These days, everyone’s busy. But for you, busy is an understatement. Maybe you’re working on a huge project with a looming deadline, are deep in your industry’s prime season, or have a generally taxing job that requires long hours year-round. Whatever the reason, you’re not just busy—you’re knee-deep in 80-hour work weeks.
It’s no surprise that constantly working crazy hours can easily turn into burnout and mental fatigue. So when the going gets tough and the hours get long, it’s not enough to just hold on for dear life until your next vacation. Learn how to stay energized, focused, and—most importantly—sane with these tips.
1. Nail the Basics
When you’re overwhelmed with work, it’s easy to let everyday necessities fall by the wayside. You opt for takeout over a balanced meal, pound cups of coffee rather than water, and skip the gym, convincing yourself that pacing up and down the hall during a conference call can suffice as your daily dose of cardio.
While these options may seem necessary, they can quickly take a toll on your physical and mental health, leaving you irritable, lethargic, and even more stressed.
So, first things first: Make sure you take care of yourself. Schedule fitness in your daily routine (even if it’s just a 15-minute morning stretch session before work), keep a stash of healthy snacks at your desk, or find a quiet place to take a 20-minute nap instead of grabbing another cup of coffee. Your mind, body, and boss will thank you.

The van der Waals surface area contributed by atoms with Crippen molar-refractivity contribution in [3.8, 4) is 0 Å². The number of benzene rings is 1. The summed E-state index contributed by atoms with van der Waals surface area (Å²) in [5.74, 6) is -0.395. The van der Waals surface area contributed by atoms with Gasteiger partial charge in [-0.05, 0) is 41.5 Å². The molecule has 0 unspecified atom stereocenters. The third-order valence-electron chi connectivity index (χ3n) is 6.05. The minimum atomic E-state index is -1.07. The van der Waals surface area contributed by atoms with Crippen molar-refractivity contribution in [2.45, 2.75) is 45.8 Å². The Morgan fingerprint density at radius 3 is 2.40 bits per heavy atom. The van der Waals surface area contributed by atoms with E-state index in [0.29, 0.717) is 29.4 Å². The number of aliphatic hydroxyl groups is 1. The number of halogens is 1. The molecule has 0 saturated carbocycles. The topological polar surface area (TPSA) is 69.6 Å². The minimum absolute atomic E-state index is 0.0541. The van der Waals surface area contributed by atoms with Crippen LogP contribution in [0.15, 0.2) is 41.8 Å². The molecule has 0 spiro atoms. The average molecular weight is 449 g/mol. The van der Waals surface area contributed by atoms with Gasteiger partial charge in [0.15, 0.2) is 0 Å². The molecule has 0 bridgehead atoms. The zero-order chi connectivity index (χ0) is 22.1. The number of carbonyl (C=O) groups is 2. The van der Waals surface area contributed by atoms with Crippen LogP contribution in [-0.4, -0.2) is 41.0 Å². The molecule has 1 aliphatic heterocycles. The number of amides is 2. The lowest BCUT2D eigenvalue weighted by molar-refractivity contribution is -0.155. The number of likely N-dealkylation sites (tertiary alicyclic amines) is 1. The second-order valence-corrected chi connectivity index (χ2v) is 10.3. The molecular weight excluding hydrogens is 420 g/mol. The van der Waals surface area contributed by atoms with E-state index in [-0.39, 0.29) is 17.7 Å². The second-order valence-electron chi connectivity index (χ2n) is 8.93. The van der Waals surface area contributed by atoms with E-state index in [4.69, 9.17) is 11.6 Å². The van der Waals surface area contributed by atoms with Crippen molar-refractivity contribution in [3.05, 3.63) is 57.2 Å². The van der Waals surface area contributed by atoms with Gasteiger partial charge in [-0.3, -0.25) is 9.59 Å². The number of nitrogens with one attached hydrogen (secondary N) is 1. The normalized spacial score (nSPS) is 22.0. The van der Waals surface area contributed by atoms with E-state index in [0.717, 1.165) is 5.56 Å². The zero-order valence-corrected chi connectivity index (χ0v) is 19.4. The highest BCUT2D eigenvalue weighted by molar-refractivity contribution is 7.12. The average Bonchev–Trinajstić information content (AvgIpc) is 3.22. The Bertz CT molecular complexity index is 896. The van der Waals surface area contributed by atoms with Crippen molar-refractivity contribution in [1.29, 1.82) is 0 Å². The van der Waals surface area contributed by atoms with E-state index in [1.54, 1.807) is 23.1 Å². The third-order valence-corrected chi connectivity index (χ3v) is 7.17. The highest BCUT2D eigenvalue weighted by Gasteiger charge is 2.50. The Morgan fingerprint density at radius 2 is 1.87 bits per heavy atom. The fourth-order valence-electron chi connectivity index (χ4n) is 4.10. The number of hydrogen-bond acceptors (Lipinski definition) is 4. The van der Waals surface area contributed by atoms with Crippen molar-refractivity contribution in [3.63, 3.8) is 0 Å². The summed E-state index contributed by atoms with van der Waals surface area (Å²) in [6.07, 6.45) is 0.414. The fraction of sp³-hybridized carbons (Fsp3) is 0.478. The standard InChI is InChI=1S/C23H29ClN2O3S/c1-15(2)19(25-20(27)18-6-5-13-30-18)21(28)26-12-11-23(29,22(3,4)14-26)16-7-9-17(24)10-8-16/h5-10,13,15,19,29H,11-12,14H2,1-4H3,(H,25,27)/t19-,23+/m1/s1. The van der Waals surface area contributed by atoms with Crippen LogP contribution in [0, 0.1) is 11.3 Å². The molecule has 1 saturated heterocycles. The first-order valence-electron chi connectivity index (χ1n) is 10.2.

2. Simplify Your Routine
Mark Zuckerberg wears a gray t-shirt every day to pare down the number of decisions he has to make, allowing him to spend that mental energy on more important matters. Adopting a “work uniform” is a simple change that can enable you to be more productive.
However, you can apply that idea to other parts of your daily routine, too. For example, you could pack all your lunches for the week on Sunday afternoon, so each morning, you can just grab and go. Or, maybe you schedule a food delivery service, such as Blue Apron or Plated, so you never have to decide what to cook for dinner or shop for ingredients.
When you’re extremely busy, every minute—and decision—counts. Simplifying your routine won’t only heighten your ability to stay focused on work; little by little, it will add free time to your schedule that you can use to do something other than work.
3. Make the Most of the “Me” Time You Have
When work hours increase, free time often gets completely edged off your calendar. The hours you once dedicated to hobbies or friends are taken over by reports and meetings. But that doesn’t mean you should throw in the towel on taking some personal time—you just have to get creative with the little time you have.
For example, when you’re on the subway on your way home, it’s easy to zone out with your phone in your hand, mindlessly browsing social media. And suddenly, you’re home, and you just missed out on 30 minutes you could have spent doing something that fulfills and energizes you.
Especially when you’re in a situation where you have very little extra time, it’s important to take advantage of those little pockets of precious free time—like when you’re walking to work or sitting down to eat dinner. Figure out what invigorates you and spend your time doing that, whether it’s listening to a podcast, calling a friend, or reading a book.
4. Find an Outlet at Work
You may be working 10-hour days, but you shouldn’t have to endure those hours alone. Finding a friend at work won’t change the fact that you’re working nights and weekends, but he or she can make those extra hours a whole lot more enjoyable.
When you’re feeling overworked or overwhelmed, a work friend knows exactly how you feel (after all, he or she works there, too) and can provide a moment of laugher or distraction from your work-induced stress.